Cooking The Oxtail
Add the onion, carrots, leek, and garlic into the dutch oven and coat in the olive oil. If you need to add a bit more olive oil, go ahead. Cook the vegetables in the oil and sweat for 2-3 minutes. Add the red wine and bay leaves. Bring to a simmer for 3-5 minutes allowing the wine to cook off a bit.
Place the oxtail back into the dutch oven. Add the beef broth until the oxtail is covered. If you need to top it off with a bit of water to ensure the oxtail is covered, that’s okay. Reduce the heat to a low simmer and cook covered for 3-4 hours or until the meat starts to fall off the bone. You can test it by trying to lift a piece of oxtail from the pot and poke the meat with a fork. If it’s not super tender, keep it on the stovetop longer.
Finishing The Rabo De Toro – Immersion Blender
When the oxtail is ready, remove it from the liquid. Use an immersion blender to thicken the sauce. You can do this in the dutch oven on the stovetop. I prefer to remove the pot from the stovetop. Ensure the head of the immersion blender is completely submerged in the liquid or you will have a big mess on your hands. The oxtail sauce doesn’t need to be pureed and it’s okay if vegetables are still floating in the broth.
For extra thickness, you can add an additional tablespoon of flour and stir until dissolved. If adding flour, it’s best to return the dutch oven to the stovetop to allow the sauce to warm.
Place the oxtail on a serving dish and ladle the thickened sauce on top to serve. Serve with thick french fries or mashed potatoes and loads of crusty bread.
Reheating Rabo De Toro The Day After
If serving as part of a tapas night, you can prepare the oxtail the day ahead. I just keep it in the dutch oven overnight. Allow the dutch oven to come to room temperature for about an hour. This also allows the meat to come to room temperature. Next, place it over low heat and warm through for at least 30-60 minutes. Actually, I find that the oxtail is even better on the second day.
- 2 pounds (1 kg) of oxtail, cut in pieces by the butcher
- 2 tablespoons flour
- 3 tablespoons olive oil
- ½ yellow onion, diced
- 2 carrots, peeled and diced
- 1 celery, diced
- 1 leek, diced
- 1 red pepper, diced
- 4-5 cloves of garlic, minced or pressed
- 3-4 cups of dry red wine
- 2 bay leaves
- 3-4 sprigs of thyme
- 2 cups of beef broth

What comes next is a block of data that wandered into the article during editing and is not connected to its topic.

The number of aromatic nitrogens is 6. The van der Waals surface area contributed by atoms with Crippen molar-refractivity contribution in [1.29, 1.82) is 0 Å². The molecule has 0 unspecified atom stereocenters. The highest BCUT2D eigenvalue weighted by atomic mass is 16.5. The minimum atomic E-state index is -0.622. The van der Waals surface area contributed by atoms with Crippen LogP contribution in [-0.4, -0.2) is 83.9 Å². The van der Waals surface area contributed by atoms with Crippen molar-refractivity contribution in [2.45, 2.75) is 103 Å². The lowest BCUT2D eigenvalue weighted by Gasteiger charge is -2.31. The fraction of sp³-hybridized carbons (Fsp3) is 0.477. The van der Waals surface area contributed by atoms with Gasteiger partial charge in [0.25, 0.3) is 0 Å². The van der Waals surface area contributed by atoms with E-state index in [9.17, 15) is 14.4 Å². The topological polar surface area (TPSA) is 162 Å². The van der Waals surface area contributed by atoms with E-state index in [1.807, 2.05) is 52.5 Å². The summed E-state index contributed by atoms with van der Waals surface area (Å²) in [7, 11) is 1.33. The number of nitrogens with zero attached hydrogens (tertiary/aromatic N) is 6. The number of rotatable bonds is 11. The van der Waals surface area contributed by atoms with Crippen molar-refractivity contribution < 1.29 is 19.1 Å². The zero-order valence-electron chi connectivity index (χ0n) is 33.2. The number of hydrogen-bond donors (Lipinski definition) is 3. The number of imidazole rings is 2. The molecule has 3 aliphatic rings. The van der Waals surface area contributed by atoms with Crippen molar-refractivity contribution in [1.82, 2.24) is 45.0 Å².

- Water as needed
- Dust the oxtail with flour, salt, and black pepper on all sides.
- Place a large dutch oven over medium-high heat. Warm the olive oil.
- Place the oxtail into the dutch oven and brown on both sides, about 3-5 minutes. Remove from the dutch oven and place to the side.
- Add the onion, carrots, leek, and garlic into the dutch oven and coat in olive oil. Sweat for 2-3 minutes.
- Add the red wine and bay leaves. Bring to a simmer for 3-5 minutes.
- Place the oxtail back into the dutch oven. Add the beef broth until the oxtail is covered.
- Reduce the heat to a low simmer and cook covered for 3-4 hours or until the meat starts to fall off the bone.
- When the oxtail is ready, remove it from the liquid.
- Use an immersion blender to thicken the sauce.
- For extra thickness, add an additional tablespoon of flour and stir until dissolved.
- Place the oxtail on a serving dish and ladle the thickened sauce on top to serve. Serve with thick french fries or mashed potatoes.
If you are not familiar with using an immersion blender in hot broth, please see the notes above.
Amount Per Serving: Calories: 698Total Fat: 19gSaturated Fat: 6gTrans Fat: 0gUnsaturated Fat: 11gCholesterol: 74mgSodium: 482mgCarbohydrates: 21gFiber: 2gSugar: 5gProtein: 24g
This nutritional data is provided by a third-party source and should not be relied on if you are on a strict diet.
FAQs – Rabo De Toro Al Vino Tinto
Oxtail in Spanish is rabo. Toro is bull or ox. So, rabo de toro is oxtail.
These are both different ways of saying Spanish oxtail stew. Cola is more common in Sevilla, so it might be listed as cola de toro on menus in Sevilla. The recipes are fairly the same. The Sevilla version might be cooked in Sherry rather than Spanish red wine.
Estofado is a cooking technique. Essentially it is a stew, normally slow-cooked on a stovetop.
Rabo de toro receta simply translates to oxtail recipe in Spanish. Recate is the Spanish word for recipe.
Oxtails typically don’t have a lot of meat. That said, the meat on oxtail is super packed with flavor and richness. This is due in part to the meat’s proximity to the bone. More importantly, the flavor comes from the bone marrow. Bone marrow is a key component in making stews and broths.